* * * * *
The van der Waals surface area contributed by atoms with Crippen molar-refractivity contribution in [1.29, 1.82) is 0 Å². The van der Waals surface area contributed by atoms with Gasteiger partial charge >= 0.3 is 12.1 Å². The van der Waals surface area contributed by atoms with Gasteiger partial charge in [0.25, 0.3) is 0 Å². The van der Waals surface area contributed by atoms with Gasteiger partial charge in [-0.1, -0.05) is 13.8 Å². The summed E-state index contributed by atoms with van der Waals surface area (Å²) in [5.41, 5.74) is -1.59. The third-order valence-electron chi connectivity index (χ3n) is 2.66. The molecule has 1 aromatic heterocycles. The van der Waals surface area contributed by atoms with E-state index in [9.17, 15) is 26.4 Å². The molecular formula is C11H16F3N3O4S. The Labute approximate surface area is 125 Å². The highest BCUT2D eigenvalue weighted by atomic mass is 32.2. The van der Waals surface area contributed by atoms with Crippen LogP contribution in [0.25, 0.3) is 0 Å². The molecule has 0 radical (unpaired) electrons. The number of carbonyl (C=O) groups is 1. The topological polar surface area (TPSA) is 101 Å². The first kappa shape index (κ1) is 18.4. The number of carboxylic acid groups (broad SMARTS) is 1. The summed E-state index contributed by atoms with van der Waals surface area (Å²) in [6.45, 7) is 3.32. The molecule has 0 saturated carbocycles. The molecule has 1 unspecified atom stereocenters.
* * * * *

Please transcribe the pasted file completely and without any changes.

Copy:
The van der Waals surface area contributed by atoms with Crippen molar-refractivity contribution in [1.29, 1.82) is 0 Å². The van der Waals surface area contributed by atoms with Gasteiger partial charge >= 0.3 is 12.1 Å². The van der Waals surface area contributed by atoms with Gasteiger partial charge in [0.25, 0.3) is 0 Å². The van der Waals surface area contributed by atoms with Gasteiger partial charge in [-0.1, -0.05) is 13.8 Å². The summed E-state index contributed by atoms with van der Waals surface area (Å²) in [5.41, 5.74) is -1.59. The third-order valence-electron chi connectivity index (χ3n) is 2.66. The molecule has 1 aromatic heterocycles. The van der Waals surface area contributed by atoms with E-state index in [9.17, 15) is 26.4 Å². The molecular formula is C11H16F3N3O4S. The Labute approximate surface area is 125 Å². The highest BCUT2D eigenvalue weighted by atomic mass is 32.2. The van der Waals surface area contributed by atoms with Crippen LogP contribution in [0.25, 0.3) is 0 Å². The molecule has 0 radical (unpaired) electrons. The number of carbonyl (C=O) groups is 1. The topological polar surface area (TPSA) is 101 Å². The first kappa shape index (κ1) is 18.4. The number of carboxylic acid groups (broad SMARTS) is 1. The summed E-state index contributed by atoms with van der Waals surface area (Å²) in [6.45, 7) is 3.32. The molecule has 0 saturated carbocycles. The molecule has 1 unspecified atom stereocenters.